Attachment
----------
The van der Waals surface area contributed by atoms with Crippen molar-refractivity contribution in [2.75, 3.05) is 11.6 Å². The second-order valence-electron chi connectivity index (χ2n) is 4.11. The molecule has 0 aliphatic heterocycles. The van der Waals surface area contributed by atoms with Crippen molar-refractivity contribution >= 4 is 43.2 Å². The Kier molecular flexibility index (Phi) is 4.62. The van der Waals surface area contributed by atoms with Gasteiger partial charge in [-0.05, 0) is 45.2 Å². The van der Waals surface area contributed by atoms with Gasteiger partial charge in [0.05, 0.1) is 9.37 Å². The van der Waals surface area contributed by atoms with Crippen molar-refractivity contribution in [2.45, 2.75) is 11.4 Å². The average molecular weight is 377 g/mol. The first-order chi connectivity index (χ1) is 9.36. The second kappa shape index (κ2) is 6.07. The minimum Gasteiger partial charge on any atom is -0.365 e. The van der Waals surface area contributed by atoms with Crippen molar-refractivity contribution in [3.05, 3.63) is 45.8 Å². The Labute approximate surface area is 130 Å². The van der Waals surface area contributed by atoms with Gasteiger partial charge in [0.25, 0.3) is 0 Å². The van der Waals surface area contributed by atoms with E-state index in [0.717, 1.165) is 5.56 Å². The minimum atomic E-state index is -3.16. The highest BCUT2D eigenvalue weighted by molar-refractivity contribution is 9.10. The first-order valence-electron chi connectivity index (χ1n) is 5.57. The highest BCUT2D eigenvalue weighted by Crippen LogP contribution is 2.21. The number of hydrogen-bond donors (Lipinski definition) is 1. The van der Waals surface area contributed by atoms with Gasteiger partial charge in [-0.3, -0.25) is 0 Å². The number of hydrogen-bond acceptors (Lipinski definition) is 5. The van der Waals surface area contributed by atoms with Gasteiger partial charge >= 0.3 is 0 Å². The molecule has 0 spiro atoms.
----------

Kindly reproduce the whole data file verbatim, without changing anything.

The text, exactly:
The van der Waals surface area contributed by atoms with Crippen molar-refractivity contribution in [2.75, 3.05) is 11.6 Å². The second-order valence-electron chi connectivity index (χ2n) is 4.11. The molecule has 0 aliphatic heterocycles. The van der Waals surface area contributed by atoms with Crippen molar-refractivity contribution >= 4 is 43.2 Å². The Kier molecular flexibility index (Phi) is 4.62. The van der Waals surface area contributed by atoms with Gasteiger partial charge in [-0.05, 0) is 45.2 Å². The van der Waals surface area contributed by atoms with Gasteiger partial charge in [0.05, 0.1) is 9.37 Å². The van der Waals surface area contributed by atoms with Crippen molar-refractivity contribution in [2.45, 2.75) is 11.4 Å². The average molecular weight is 377 g/mol. The first-order chi connectivity index (χ1) is 9.36. The second kappa shape index (κ2) is 6.07. The minimum Gasteiger partial charge on any atom is -0.365 e. The van der Waals surface area contributed by atoms with Crippen molar-refractivity contribution in [3.05, 3.63) is 45.8 Å². The Labute approximate surface area is 130 Å². The van der Waals surface area contributed by atoms with Gasteiger partial charge in [0.25, 0.3) is 0 Å². The van der Waals surface area contributed by atoms with E-state index in [0.717, 1.165) is 5.56 Å². The minimum atomic E-state index is -3.16. The highest BCUT2D eigenvalue weighted by molar-refractivity contribution is 9.10. The first-order valence-electron chi connectivity index (χ1n) is 5.57. The highest BCUT2D eigenvalue weighted by Crippen LogP contribution is 2.21. The number of hydrogen-bond donors (Lipinski definition) is 1. The van der Waals surface area contributed by atoms with Gasteiger partial charge in [-0.3, -0.25) is 0 Å². The number of hydrogen-bond acceptors (Lipinski definition) is 5. The van der Waals surface area contributed by atoms with Gasteiger partial charge >= 0.3 is 0 Å². The molecule has 0 spiro atoms.